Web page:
'PRRFect' garbage solution takes slow steps forward
The methods and means of solid waste disposal are never perfect.
The methods and means of solid waste disposal are never perfect.
But that's what the three counties of the Perham-based Resource Recovery Facility want to achieve--at least in name.
PRRFect is the nickname regional solid waste officials want to ingrain in peoples' minds--especially in the minds of state officials.
"We want those down at the state to hear 'we're hauling our waste up to PRRFect,'" laughed Todd County solid waste director Tim Cadwallader.
Who would have thought that a bunch of "garbage people" would actually think in terms of marketing? The "perfect" moniker is derived from Perham Resource Recovery Facility (PRRFect).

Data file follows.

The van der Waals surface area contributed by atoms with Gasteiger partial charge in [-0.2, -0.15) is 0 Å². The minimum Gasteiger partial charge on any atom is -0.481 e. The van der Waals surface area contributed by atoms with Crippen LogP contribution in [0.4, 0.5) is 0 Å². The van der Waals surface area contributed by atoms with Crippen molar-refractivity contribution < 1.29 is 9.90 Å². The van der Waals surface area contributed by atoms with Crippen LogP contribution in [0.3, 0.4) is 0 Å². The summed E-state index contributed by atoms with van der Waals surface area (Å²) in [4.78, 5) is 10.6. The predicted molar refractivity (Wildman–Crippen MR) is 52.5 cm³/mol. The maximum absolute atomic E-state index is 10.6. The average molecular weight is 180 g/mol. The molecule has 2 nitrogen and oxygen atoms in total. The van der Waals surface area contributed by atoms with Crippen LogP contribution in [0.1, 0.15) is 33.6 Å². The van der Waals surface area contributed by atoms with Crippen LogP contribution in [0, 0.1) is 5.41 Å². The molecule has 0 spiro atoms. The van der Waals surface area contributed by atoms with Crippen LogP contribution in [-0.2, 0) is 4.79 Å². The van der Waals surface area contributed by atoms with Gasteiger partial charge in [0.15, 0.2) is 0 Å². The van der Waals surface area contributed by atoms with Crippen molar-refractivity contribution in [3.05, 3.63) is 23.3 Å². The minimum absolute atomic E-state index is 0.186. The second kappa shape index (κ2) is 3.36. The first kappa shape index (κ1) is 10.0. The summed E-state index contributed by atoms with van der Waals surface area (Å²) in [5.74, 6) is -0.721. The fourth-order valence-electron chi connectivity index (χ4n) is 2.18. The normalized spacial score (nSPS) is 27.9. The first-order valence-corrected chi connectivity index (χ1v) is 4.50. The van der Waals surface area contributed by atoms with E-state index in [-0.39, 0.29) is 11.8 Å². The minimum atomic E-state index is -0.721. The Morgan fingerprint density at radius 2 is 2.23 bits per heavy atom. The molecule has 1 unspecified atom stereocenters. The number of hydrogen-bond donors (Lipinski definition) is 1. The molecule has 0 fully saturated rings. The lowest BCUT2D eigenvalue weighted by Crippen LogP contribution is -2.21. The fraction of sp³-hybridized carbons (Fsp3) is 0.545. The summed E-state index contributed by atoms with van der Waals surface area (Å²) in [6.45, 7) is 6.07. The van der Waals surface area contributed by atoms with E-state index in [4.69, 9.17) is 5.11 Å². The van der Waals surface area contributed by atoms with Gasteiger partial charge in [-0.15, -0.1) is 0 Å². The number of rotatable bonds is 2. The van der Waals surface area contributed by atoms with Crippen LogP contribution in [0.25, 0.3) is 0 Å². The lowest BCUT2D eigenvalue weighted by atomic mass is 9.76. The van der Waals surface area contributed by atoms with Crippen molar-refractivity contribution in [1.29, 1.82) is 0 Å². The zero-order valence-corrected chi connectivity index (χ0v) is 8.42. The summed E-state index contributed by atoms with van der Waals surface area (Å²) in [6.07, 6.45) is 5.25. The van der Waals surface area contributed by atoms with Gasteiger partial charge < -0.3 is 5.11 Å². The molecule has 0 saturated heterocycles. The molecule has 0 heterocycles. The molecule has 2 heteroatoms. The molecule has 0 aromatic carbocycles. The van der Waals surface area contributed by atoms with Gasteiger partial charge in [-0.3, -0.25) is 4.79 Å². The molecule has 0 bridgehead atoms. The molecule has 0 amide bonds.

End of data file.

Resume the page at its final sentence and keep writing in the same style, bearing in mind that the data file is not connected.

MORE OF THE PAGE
Marketing--along with maneuvering, negotiating, borrowing, begging and some salesmanship--will all be necessary to put a deal together for a $8-9 million expansion of the Perham garbage incinerator facility.
The facility is operated, more or less, like a "partnership" between Otter Tail, Todd and Wadena Counties, and the city of Perham. In effect, Perham contracts with the "County Coordinating Committee" to manage the facility.
But the county partners want a more defined joint powers agreement than what presently exists.
Perham officials state demands to sell facility
Meanwhile, the Perham City Council, which manages the facility under the present collaboration, is making some very specific demands before it will agree with a new joint powers agreement:
----The newly formed board must buy out the city for $1 and transfer all existing debt to the new board. This would relieve the city from most of the long-range financial obligations.
----The new joint powers board must relieve the city of all past, present and future liability. Presumably, this condition is aimed at eliminating the city's risk in the event that some environmental threat or clean-up requirement is uncovered at the site--now or later.